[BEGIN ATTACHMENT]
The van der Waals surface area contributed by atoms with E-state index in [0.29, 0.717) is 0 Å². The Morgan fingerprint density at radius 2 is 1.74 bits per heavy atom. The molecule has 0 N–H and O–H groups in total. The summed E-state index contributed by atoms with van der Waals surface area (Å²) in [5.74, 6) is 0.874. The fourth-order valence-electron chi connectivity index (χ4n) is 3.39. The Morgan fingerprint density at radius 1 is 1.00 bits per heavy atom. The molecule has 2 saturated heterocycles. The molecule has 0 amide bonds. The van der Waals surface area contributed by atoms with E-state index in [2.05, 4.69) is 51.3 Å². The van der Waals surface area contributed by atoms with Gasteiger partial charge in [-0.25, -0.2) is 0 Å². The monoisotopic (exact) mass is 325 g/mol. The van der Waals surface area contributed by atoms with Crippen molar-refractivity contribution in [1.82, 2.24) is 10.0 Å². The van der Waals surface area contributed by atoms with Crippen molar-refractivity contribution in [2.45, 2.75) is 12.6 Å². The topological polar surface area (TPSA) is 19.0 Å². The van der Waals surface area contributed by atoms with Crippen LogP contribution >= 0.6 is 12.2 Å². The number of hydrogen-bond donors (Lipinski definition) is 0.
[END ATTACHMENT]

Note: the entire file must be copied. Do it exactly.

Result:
The van der Waals surface area contributed by atoms with E-state index in [0.29, 0.717) is 0 Å². The Morgan fingerprint density at radius 2 is 1.74 bits per heavy atom. The molecule has 0 N–H and O–H groups in total. The summed E-state index contributed by atoms with van der Waals surface area (Å²) in [5.74, 6) is 0.874. The fourth-order valence-electron chi connectivity index (χ4n) is 3.39. The Morgan fingerprint density at radius 1 is 1.00 bits per heavy atom. The molecule has 2 saturated heterocycles. The molecule has 0 amide bonds. The van der Waals surface area contributed by atoms with E-state index in [2.05, 4.69) is 51.3 Å². The van der Waals surface area contributed by atoms with Gasteiger partial charge in [-0.25, -0.2) is 0 Å². The monoisotopic (exact) mass is 325 g/mol. The van der Waals surface area contributed by atoms with Crippen molar-refractivity contribution in [1.82, 2.24) is 10.0 Å². The van der Waals surface area contributed by atoms with Crippen molar-refractivity contribution in [2.45, 2.75) is 12.6 Å². The topological polar surface area (TPSA) is 19.0 Å². The van der Waals surface area contributed by atoms with Crippen LogP contribution >= 0.6 is 12.2 Å². The number of hydrogen-bond donors (Lipinski definition) is 0.